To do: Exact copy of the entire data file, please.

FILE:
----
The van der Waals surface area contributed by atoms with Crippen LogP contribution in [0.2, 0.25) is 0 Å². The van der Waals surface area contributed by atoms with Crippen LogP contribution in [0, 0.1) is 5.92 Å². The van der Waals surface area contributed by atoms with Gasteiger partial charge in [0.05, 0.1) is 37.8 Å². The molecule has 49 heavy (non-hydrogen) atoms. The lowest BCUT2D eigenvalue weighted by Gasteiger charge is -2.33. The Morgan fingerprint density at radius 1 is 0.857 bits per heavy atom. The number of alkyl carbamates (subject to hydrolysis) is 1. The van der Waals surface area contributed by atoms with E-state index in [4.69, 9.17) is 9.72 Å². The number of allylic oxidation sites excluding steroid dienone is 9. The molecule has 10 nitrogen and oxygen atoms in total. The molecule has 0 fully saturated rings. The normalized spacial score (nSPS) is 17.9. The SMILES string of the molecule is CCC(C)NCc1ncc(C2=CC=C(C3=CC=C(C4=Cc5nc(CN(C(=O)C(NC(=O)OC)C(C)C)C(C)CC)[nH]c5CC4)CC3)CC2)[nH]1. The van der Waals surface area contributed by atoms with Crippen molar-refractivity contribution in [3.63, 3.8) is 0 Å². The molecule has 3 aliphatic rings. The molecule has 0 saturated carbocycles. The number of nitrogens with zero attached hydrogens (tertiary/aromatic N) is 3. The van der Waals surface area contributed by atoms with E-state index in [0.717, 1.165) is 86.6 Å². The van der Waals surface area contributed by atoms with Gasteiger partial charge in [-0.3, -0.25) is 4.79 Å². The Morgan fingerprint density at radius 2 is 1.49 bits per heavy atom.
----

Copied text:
The van der Waals surface area contributed by atoms with Crippen LogP contribution in [0.2, 0.25) is 0 Å². The van der Waals surface area contributed by atoms with Crippen LogP contribution in [0, 0.1) is 5.92 Å². The van der Waals surface area contributed by atoms with Gasteiger partial charge in [0.05, 0.1) is 37.8 Å². The molecule has 49 heavy (non-hydrogen) atoms. The lowest BCUT2D eigenvalue weighted by Gasteiger charge is -2.33. The Morgan fingerprint density at radius 1 is 0.857 bits per heavy atom. The number of alkyl carbamates (subject to hydrolysis) is 1. The van der Waals surface area contributed by atoms with E-state index in [4.69, 9.17) is 9.72 Å². The number of allylic oxidation sites excluding steroid dienone is 9. The molecule has 10 nitrogen and oxygen atoms in total. The molecule has 0 fully saturated rings. The normalized spacial score (nSPS) is 17.9. The SMILES string of the molecule is CCC(C)NCc1ncc(C2=CC=C(C3=CC=C(C4=Cc5nc(CN(C(=O)C(NC(=O)OC)C(C)C)C(C)CC)[nH]c5CC4)CC3)CC2)[nH]1. The van der Waals surface area contributed by atoms with Crippen molar-refractivity contribution in [3.63, 3.8) is 0 Å². The molecule has 3 aliphatic rings. The molecule has 0 saturated carbocycles. The number of nitrogens with zero attached hydrogens (tertiary/aromatic N) is 3. The van der Waals surface area contributed by atoms with E-state index in [0.717, 1.165) is 86.6 Å². The van der Waals surface area contributed by atoms with Gasteiger partial charge in [-0.3, -0.25) is 4.79 Å². The Morgan fingerprint density at radius 2 is 1.49 bits per heavy atom.